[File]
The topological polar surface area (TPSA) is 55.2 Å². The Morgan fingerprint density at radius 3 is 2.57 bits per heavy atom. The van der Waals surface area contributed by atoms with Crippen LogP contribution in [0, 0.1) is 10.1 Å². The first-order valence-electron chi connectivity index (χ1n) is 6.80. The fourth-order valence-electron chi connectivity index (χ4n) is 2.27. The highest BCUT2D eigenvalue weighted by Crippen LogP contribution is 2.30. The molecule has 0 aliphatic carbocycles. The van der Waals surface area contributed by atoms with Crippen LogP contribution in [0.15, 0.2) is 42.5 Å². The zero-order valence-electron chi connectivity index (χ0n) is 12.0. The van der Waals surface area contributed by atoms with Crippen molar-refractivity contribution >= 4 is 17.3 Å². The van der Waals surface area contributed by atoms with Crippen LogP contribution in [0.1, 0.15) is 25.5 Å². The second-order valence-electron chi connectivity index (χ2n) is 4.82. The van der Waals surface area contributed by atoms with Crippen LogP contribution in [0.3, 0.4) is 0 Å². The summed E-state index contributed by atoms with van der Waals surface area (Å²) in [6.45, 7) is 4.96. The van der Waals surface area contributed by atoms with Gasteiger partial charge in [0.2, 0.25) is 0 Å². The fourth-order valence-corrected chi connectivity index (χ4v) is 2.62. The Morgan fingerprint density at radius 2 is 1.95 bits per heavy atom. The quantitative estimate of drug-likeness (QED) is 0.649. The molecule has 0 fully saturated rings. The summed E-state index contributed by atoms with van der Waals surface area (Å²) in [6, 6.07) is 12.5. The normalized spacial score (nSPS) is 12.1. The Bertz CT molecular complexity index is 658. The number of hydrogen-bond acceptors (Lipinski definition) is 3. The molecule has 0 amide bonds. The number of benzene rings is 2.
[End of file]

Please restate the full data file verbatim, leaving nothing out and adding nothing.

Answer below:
The topological polar surface area (TPSA) is 55.2 Å². The Morgan fingerprint density at radius 3 is 2.57 bits per heavy atom. The van der Waals surface area contributed by atoms with Crippen LogP contribution in [0, 0.1) is 10.1 Å². The first-order valence-electron chi connectivity index (χ1n) is 6.80. The fourth-order valence-electron chi connectivity index (χ4n) is 2.27. The highest BCUT2D eigenvalue weighted by Crippen LogP contribution is 2.30. The molecule has 0 aliphatic carbocycles. The van der Waals surface area contributed by atoms with Crippen LogP contribution in [0.15, 0.2) is 42.5 Å². The zero-order valence-electron chi connectivity index (χ0n) is 12.0. The van der Waals surface area contributed by atoms with Crippen molar-refractivity contribution >= 4 is 17.3 Å². The van der Waals surface area contributed by atoms with Crippen LogP contribution in [0.1, 0.15) is 25.5 Å². The second-order valence-electron chi connectivity index (χ2n) is 4.82. The van der Waals surface area contributed by atoms with Crippen LogP contribution in [0.3, 0.4) is 0 Å². The summed E-state index contributed by atoms with van der Waals surface area (Å²) in [6.45, 7) is 4.96. The van der Waals surface area contributed by atoms with Gasteiger partial charge in [0.2, 0.25) is 0 Å². The fourth-order valence-corrected chi connectivity index (χ4v) is 2.62. The Morgan fingerprint density at radius 2 is 1.95 bits per heavy atom. The quantitative estimate of drug-likeness (QED) is 0.649. The molecule has 0 fully saturated rings. The summed E-state index contributed by atoms with van der Waals surface area (Å²) in [6, 6.07) is 12.5. The normalized spacial score (nSPS) is 12.1. The Bertz CT molecular complexity index is 658. The number of hydrogen-bond acceptors (Lipinski definition) is 3. The molecule has 0 amide bonds. The number of benzene rings is 2.